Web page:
Janna Wald: It's almost like it wasn't real. Her husband was dead. Her best friend.
Roslyn's sister Janna says Howard and Roslyn were high school sweethearts.
Janna Wald: They had a great love.
They married in 1982. Howard's sister, Rhonda, was there.
Rhonda Pilmar Cooper: it was a beautiful wedding. It was a big beautiful wedding.
So was his stepsister Heather. Frank adopted Heather when he married her mother Carol.
Heather Pilmar: Roz was like a sister to me … she was probably one of my closest friends.
Roslyn and Howard were living the life. An apartment on New York's swanky Upper East Side, a home in the country, and, in 1986, their son Philip was born.
Rhonda Pilmar Cooper: It was the perfect family. … as passionate Howard was about business, that's how he was about his son.
Now, Howard's life was over.
Rhonda Pilmar Cooper: It's as if someone punches you in the stomach as hard as they could and knocks the wind out of you. … I couldn't take a deep breath.
Heather Pilmar: I have my life before Howard was killed and my life after Howard was killed. … They didn't really understand the ramifications of it … How it would change my father … How it would change the dynamic of my family.
The police now needed to learn all about Howard's family and his friends and his business.
Roger Parrino: Who's the last one to see him? Who's the last one to talk to him? Who's related to him? Who's worked with him? Who shoulda been here? Who was here? Who first sees him? Who's coming next?
Richard Schlesinger: Who were the last people to see Howard Pilmar?
Roger Parrino: it was his wife and his brother-in-law.
Parrino went to the Pilmar's apartment to talk to Roslyn.
Roger Parrino: She seemed cooperative, helpful.
Richard Schlesinger: What'd you talk to her about?
Roger Parrino: Oh, just normal things. … how was her marriage? … She said that they were happily married.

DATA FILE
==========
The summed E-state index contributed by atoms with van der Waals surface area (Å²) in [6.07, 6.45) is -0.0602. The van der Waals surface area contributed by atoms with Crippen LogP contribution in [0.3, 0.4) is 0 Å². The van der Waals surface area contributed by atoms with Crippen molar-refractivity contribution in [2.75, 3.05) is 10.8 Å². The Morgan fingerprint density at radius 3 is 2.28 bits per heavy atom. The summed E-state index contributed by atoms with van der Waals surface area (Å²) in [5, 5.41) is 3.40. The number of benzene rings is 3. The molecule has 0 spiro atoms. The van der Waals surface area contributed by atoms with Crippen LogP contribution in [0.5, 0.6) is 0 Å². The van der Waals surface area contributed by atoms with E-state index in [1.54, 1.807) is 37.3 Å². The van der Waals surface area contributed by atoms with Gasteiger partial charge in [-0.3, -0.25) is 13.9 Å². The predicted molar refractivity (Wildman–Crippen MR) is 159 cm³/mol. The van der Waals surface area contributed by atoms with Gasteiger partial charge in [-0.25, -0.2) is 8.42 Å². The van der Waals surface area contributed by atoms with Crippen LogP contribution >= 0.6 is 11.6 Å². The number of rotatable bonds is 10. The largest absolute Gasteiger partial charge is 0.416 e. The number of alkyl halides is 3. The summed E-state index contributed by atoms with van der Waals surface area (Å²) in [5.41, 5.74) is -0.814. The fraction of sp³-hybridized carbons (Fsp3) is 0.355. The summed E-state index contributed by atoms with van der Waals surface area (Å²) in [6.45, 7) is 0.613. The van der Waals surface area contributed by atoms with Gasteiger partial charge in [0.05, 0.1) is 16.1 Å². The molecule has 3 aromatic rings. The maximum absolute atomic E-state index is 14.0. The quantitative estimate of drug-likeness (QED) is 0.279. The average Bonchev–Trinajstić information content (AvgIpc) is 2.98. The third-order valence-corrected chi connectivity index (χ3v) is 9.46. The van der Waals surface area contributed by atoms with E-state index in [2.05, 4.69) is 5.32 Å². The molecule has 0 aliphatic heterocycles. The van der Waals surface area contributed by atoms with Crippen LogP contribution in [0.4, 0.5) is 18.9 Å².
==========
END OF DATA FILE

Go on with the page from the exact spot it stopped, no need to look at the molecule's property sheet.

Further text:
According to Roslyn, on the night of the murder, she and her brother, Evan Wald – who worked at Philip's Coffee – met Howard at his office. Roslyn told police that she and Evan left Howard – who planned to keep working and watch a basketball game. But later that night when Howard didn't come home, Roslyn left this voicemail on his office phone:
ROSLYN PILMAR'S VOICEMAIL: Hi How, it's, um, like a quarter to 10… Philip and I were wondering if were still at work, working, or if you went off to some sports bar like you said you wanted to, to go watch the NCAAs … I'm sure you'll call me from where you are, and, um, talk to you later. Bye, love ya."
Howard never called back, but Roslyn made a lot of calls asking about him – including in the early morning hours – to several hospitals.
Police had a lot to sift through.
Roger Parrino: In interviewing all those people and talking to all those people … you just take the facts … where they, where they lead you.
Parrino's detectives heard stories about disgruntled employees. Could one of them be the killer? There were rumors that Howard was a womanizer. Could it be a jealous husband?
Roger Parrino: Lots of people have motives. You gotta have more than just a motive. There's gotta be a reason. … and then you have to have access.
And whoever did it would also have to have a lot of anger. Howard had been stabbed 48 times. It was, in a word, overkill.
Roger Parrino: A good percentage of the stab wounds on the back were all postmortem.
Richard Schlesinger: After he was dead?
Roger Parrino: Yeah, after he was dead. … This is, I want to make sure you're dead, absolutely dead, completely and utterly dead.
There were some leads that looked promising early on. When detectives interviewed Roslyn's brother, Evan, they noticed something.
Roger Parrino: He had an injury on his hand.
He had cuts on his left hand. He said he got them when he was working at Philip's Coffee.
Richard Schlesinger: Did they look suspicious to you, given that this was a stabbing?
Roger Parrino: So, the cuts don't look suspicious. The individual starts lookin' suspicious.
They thought it could be suspicious when they learned Evan and Howard did not get along – and there was more.
Roger Parrino: We found out that Evan was asking questions about what he thought was a camera, asking questions about the alarm system.